Best Hats for National Hat Month
September is National Hat Month and you think I’m kidding but I’m not. Go ahead, send yourself an e-card to celebrate, I’ve sent a few to Logan, my husband, and I’ll tell you he loves getting e-cards to celebrate National Hat Month.
I don’t really know how one celebrates National Hat Month, I suppose you could make a cake, but I prefer to celebrate by browsing for hats.
I’m not very good at being the parent of totally dependent little people. I like parenting children who, if they wake up in the night, can tell me what’s the matter. Children who don’t need me to pat them on the back for 3 hours in order to get them to sleep. Children who can go into the bathroom, shut the door and come back out without involving me at all. There’s a lot to be said for the older child.
One of the drawbacks of having children who are able to tell you what’s wrong, is they can also tell you what they like and don’t like. Until my daughter and son were around two I could slip hats on their heads and they didn’t really care what kind of hat they were wearing as long as I kept the bottles coming every two to four hours. This made my life infinitely more entertaining as I put hats on their heads which were reminiscent of court jesters, cats and a few times a monkey. As older children, though, they let me know what they don’t like. They let me know loudly.
When shopping for hats for our two kids, Logan and I used to let our laughter guide our purchases. The Klops Hat from Creature Co-op, for example, would have been a definite yes. It comes in sizes from baby to adult, but when I showed it to my five-year-old he said, “Funny, but no way.” (I might have him sold on the more demure, ‘Julio’ though.)
Maybe you don’t necessarily want your child’s head transformed into a hairy monster. Maybe your little one is more of an amphibian, a smiling crocheted amphibian. There’s a hat for that too.
I know you don’t want to put labels on your child and putting a hat which makes your child look like a little devil might be saying the wrong thing. But what if it’s really a warm hat? What if it’s just really funny? I think it’s okay then. This hat from Bossa Nova Baby comes in sizes from newborn to adult. Do you know how to knit? You can make your own with this free pattern. I adjusted the pattern a little and made it into a kitty hat. Which means my daughter isn’t labeled a devil, however she is labeled a cat.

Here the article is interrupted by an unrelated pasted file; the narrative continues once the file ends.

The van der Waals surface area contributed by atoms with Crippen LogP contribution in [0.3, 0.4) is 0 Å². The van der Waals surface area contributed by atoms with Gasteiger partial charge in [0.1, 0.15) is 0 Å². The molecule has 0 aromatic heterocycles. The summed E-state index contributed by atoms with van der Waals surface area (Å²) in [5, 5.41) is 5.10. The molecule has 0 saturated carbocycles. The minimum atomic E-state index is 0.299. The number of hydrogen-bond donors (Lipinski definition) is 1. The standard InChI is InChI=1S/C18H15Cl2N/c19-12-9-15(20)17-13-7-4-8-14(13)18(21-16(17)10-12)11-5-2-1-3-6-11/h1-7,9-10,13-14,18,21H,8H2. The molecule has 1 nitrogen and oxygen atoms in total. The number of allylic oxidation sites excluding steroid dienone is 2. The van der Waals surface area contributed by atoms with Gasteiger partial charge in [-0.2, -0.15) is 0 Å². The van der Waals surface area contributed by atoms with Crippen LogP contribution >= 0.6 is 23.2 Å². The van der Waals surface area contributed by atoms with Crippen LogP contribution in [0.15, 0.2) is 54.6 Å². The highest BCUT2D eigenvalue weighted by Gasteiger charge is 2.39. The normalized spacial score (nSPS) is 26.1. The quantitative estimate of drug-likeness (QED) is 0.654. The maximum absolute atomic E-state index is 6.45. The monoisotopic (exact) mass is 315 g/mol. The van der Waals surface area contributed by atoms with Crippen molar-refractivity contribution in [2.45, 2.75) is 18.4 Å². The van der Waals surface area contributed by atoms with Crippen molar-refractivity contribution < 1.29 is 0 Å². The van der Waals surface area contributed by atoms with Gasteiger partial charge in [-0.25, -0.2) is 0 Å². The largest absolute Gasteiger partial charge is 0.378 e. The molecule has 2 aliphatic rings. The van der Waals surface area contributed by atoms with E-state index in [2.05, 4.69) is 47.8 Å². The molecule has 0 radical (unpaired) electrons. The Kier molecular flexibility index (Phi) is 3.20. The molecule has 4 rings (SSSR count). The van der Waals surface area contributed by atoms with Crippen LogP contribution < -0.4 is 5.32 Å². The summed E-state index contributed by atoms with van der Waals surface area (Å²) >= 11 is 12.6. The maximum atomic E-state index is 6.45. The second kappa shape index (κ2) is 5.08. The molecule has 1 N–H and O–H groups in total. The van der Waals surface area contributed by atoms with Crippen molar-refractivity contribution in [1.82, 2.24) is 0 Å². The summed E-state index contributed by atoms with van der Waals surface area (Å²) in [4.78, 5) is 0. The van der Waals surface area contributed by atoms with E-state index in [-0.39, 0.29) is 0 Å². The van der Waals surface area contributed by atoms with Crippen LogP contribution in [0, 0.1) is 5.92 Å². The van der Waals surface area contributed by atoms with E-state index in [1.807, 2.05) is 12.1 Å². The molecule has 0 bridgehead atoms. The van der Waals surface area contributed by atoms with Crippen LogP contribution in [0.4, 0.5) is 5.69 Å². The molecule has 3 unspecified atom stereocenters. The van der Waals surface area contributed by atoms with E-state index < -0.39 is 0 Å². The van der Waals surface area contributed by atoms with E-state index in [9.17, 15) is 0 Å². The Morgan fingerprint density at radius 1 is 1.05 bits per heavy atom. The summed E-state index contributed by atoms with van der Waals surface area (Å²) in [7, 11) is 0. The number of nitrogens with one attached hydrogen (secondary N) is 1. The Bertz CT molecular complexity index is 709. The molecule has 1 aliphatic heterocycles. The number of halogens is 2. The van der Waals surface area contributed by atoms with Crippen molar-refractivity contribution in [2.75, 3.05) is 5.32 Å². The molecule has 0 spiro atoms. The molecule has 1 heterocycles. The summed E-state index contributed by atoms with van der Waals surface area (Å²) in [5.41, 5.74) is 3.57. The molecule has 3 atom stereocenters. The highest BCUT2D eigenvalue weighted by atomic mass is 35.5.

This is a nice warm hat from Hanna Andersson. It’s multi colored with tassels and three points. Still appeals to the part of me which likes to laugh at the hats on my children’s heads but is subtle enough they might not notice I’m smiling at their head gear. It comes in a blue or pink version but for the love of all things gender neutral, if you live in Park Slope don’t call it a boy’s or girl’s hat. It’s just a hat.
As a teenager I refused to wear a hat, I told my mother over and over I wasn’t wearing a hat so just let it go. ‘My God Mother’. As an adult, I walk a few blocks each day all winter to pick up my kids from school because you haven’t been afraid until you’ve been in the afternoon pick up line at elementary school. I prefer walking and bypassing the rabid parents altogether. Where I live if you’re going to be outside in the winter, you’re going to need a hat. I’ve coveted this wool bucket hat for over a year since I first saw it at MightyGoods. Stylish but also perfect for keeping the non-violent parent warm at after school pick up.
Whip Up is celebrating Hat Month and pointed me to these amusing hats for dogs both my kids enjoyed browsing. They squealed with delight at several of the hats and really with all the joy these hats gave them you’d think they’d understand why I really want them to wear silly hats. Just because I enjoy their hats so much. But no, they still refuse.
Normally I’d just focus on hats you (or your best friend) can wear for the Buzz Off, but since it’s Hat Month I think I’d be remiss if I didn’t include hats you can’t wear. Hats which are actually lamps like this really cute lamp from Dimples and Dandelions. Wearing a lampshade on your head doesn’t seem like such a faux pas anymore.
The most important thing to remember about hats, the thing I tell my kids at least once a day: “Never ever never never never wear anyone else’s hat.”